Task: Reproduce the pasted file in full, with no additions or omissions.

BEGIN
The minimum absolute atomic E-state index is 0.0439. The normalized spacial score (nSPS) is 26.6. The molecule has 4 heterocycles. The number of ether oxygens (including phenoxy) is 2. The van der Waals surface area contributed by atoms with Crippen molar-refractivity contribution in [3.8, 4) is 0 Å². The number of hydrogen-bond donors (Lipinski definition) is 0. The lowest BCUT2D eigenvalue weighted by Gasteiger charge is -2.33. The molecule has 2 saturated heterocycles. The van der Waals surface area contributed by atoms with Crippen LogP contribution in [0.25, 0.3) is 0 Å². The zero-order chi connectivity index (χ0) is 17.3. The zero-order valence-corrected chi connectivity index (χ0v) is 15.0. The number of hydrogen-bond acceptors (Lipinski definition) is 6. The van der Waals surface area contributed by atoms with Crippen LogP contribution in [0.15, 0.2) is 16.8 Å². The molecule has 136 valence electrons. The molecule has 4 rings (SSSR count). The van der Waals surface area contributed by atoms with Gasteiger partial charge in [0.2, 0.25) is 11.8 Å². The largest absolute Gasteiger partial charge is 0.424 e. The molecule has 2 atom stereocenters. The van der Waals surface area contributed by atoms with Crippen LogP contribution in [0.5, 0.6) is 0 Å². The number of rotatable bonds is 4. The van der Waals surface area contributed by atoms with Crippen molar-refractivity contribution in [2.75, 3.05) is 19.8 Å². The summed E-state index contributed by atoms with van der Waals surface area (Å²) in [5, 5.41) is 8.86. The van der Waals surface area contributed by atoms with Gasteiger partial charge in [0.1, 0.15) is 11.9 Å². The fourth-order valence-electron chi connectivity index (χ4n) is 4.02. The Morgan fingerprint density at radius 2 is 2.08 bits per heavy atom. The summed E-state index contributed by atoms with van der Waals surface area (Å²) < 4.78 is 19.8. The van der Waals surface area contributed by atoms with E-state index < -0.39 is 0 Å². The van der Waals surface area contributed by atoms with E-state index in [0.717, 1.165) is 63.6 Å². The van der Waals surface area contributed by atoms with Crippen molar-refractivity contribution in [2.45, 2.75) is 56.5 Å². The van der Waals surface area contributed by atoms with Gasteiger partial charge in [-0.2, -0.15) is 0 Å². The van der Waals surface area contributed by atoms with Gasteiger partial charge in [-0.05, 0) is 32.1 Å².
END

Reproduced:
The minimum absolute atomic E-state index is 0.0439. The normalized spacial score (nSPS) is 26.6. The molecule has 4 heterocycles. The number of ether oxygens (including phenoxy) is 2. The van der Waals surface area contributed by atoms with Crippen molar-refractivity contribution in [3.8, 4) is 0 Å². The number of hydrogen-bond donors (Lipinski definition) is 0. The lowest BCUT2D eigenvalue weighted by Gasteiger charge is -2.33. The molecule has 2 saturated heterocycles. The van der Waals surface area contributed by atoms with Crippen LogP contribution in [0.25, 0.3) is 0 Å². The zero-order chi connectivity index (χ0) is 17.3. The zero-order valence-corrected chi connectivity index (χ0v) is 15.0. The number of hydrogen-bond acceptors (Lipinski definition) is 6. The van der Waals surface area contributed by atoms with Crippen LogP contribution in [0.15, 0.2) is 16.8 Å². The molecule has 136 valence electrons. The molecule has 4 rings (SSSR count). The van der Waals surface area contributed by atoms with Gasteiger partial charge in [0.2, 0.25) is 11.8 Å². The largest absolute Gasteiger partial charge is 0.424 e. The molecule has 2 atom stereocenters. The van der Waals surface area contributed by atoms with Crippen LogP contribution in [0.5, 0.6) is 0 Å². The number of rotatable bonds is 4. The van der Waals surface area contributed by atoms with Crippen molar-refractivity contribution in [2.75, 3.05) is 19.8 Å². The summed E-state index contributed by atoms with van der Waals surface area (Å²) in [5, 5.41) is 8.86. The van der Waals surface area contributed by atoms with Gasteiger partial charge in [0.1, 0.15) is 11.9 Å². The fourth-order valence-electron chi connectivity index (χ4n) is 4.02. The Morgan fingerprint density at radius 2 is 2.08 bits per heavy atom. The summed E-state index contributed by atoms with van der Waals surface area (Å²) < 4.78 is 19.8. The van der Waals surface area contributed by atoms with E-state index < -0.39 is 0 Å². The van der Waals surface area contributed by atoms with E-state index in [0.717, 1.165) is 63.6 Å². The van der Waals surface area contributed by atoms with Crippen molar-refractivity contribution in [2.45, 2.75) is 56.5 Å². The van der Waals surface area contributed by atoms with Gasteiger partial charge in [-0.2, -0.15) is 0 Å². The van der Waals surface area contributed by atoms with Gasteiger partial charge in [-0.05, 0) is 32.1 Å².